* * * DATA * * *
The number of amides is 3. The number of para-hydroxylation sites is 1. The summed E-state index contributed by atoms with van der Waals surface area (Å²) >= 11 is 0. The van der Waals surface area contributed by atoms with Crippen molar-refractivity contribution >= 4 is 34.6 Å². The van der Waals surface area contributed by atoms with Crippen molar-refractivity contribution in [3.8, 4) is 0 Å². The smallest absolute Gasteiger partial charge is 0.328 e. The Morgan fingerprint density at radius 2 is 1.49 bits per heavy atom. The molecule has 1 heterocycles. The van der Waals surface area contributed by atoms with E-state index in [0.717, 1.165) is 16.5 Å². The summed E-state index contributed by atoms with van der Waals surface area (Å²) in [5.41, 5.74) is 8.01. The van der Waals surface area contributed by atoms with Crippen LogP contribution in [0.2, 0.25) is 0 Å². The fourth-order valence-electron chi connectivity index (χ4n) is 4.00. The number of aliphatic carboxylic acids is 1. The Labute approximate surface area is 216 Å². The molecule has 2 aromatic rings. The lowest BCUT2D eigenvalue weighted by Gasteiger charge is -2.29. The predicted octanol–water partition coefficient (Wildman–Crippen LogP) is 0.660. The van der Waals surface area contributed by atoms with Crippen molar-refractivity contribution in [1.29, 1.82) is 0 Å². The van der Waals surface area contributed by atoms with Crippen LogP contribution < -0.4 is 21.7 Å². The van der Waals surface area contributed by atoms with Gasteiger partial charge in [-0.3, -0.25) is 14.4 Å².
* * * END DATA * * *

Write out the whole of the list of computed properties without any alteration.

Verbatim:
The number of amides is 3. The number of para-hydroxylation sites is 1. The summed E-state index contributed by atoms with van der Waals surface area (Å²) >= 11 is 0. The van der Waals surface area contributed by atoms with Crippen molar-refractivity contribution >= 4 is 34.6 Å². The van der Waals surface area contributed by atoms with Crippen molar-refractivity contribution in [3.8, 4) is 0 Å². The smallest absolute Gasteiger partial charge is 0.328 e. The Morgan fingerprint density at radius 2 is 1.49 bits per heavy atom. The molecule has 1 heterocycles. The van der Waals surface area contributed by atoms with E-state index in [0.717, 1.165) is 16.5 Å². The summed E-state index contributed by atoms with van der Waals surface area (Å²) in [5.41, 5.74) is 8.01. The van der Waals surface area contributed by atoms with Crippen LogP contribution in [0.2, 0.25) is 0 Å². The fourth-order valence-electron chi connectivity index (χ4n) is 4.00. The number of aliphatic carboxylic acids is 1. The Labute approximate surface area is 216 Å². The molecule has 2 aromatic rings. The lowest BCUT2D eigenvalue weighted by Gasteiger charge is -2.29. The predicted octanol–water partition coefficient (Wildman–Crippen LogP) is 0.660. The van der Waals surface area contributed by atoms with Crippen molar-refractivity contribution in [1.29, 1.82) is 0 Å². The van der Waals surface area contributed by atoms with Crippen LogP contribution < -0.4 is 21.7 Å². The van der Waals surface area contributed by atoms with Gasteiger partial charge in [-0.3, -0.25) is 14.4 Å².